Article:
Blair Kamin is the architecture critic of the Chicago Tribune, a post he has held since 1992. He is a winner of the Pulitzer Prize for Criticism and continues a tradition of accessible but authoritative criticism begun by the Tribune’s first modern-day architecture critic, Pulitzer Prize-winner Paul Gapp. Kamin also serves as a contributing editor of Architectural Record magazine and was part of a team of editors, writers, photographers and critics for the magazine which in 2003 won the National Magazine Award for General Excellence.
Born in Red Bank, N.J., Kamin is a graduate of Amherst College, from which he received a Bachelor of Arts with honors in 1979, and the Yale University School of Architecture, from which he received a Master of Environmental Design in 1984. In 2012-13, he was a fellow at the Nieman Foundation for Journalism at Harvard University. Kamin holds honorary degrees from Monmouth University and North Central College, where he serves as an adjunct professor of art. He has lectured widely and has discussed architecture on programs ranging from ABC’s “Nightline” to WTTW-Ch. 11’s “Chicago Tonight.” The University of Chicago Press has published two collections of his columns: Why Architecture Matters: Lessons from Chicago (2001) and Terror and Wonder: Architecture in a Tumultuous Age (2010). He also wrote the commentaries for Tribune Tower: American Landmark, a guide to the newspaper’s neo-Gothic skyscraper published in 2000, and was co-author of The Gates of Harvard Yard, an e-book published by the Nieman Foundation in 2013.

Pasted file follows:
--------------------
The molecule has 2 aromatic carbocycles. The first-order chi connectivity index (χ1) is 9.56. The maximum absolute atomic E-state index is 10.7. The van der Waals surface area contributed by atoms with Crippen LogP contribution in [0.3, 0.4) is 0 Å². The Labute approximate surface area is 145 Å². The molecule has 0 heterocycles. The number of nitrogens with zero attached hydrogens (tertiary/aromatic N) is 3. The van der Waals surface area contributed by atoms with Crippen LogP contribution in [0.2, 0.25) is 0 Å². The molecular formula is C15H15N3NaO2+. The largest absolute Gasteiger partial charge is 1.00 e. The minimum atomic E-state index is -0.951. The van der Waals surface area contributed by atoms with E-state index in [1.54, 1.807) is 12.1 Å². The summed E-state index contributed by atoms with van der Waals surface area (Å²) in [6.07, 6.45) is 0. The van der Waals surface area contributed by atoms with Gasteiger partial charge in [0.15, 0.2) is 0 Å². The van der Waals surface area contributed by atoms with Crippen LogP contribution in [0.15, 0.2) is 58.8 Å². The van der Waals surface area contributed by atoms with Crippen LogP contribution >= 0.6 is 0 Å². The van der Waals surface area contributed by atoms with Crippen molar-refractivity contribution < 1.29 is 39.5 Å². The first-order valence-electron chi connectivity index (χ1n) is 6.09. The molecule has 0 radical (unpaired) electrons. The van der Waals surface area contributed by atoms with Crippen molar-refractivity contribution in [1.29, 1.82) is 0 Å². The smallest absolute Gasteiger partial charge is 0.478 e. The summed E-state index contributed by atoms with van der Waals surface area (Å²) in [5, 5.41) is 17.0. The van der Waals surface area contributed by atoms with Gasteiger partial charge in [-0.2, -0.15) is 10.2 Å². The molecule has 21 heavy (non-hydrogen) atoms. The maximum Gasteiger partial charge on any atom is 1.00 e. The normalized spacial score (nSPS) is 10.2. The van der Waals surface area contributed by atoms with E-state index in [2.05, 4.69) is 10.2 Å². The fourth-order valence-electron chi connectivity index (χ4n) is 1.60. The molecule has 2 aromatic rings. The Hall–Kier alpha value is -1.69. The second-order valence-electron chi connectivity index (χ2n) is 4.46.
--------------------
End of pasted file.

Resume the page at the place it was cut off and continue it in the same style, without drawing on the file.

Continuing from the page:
Kamin is the recipient more than 30 awards, including the Pulitzer, which he received in 1999 for a body of work highlighted by a series of articles about the problems and promise of Chicago’s greatest public space, its lakefront. Among his other honors are the George Polk Award for Criticism (1996), the American Institute of Architects’ Institute Honor for Collaborative Achievement (1999) and the AIA’s Presidential Citation, conferred in 2004 in appreciation of the “rhapsodies and scoldings” that have brought architecture to the attention of Chicago’s public. He has twice served as a Pulitzer Prize juror.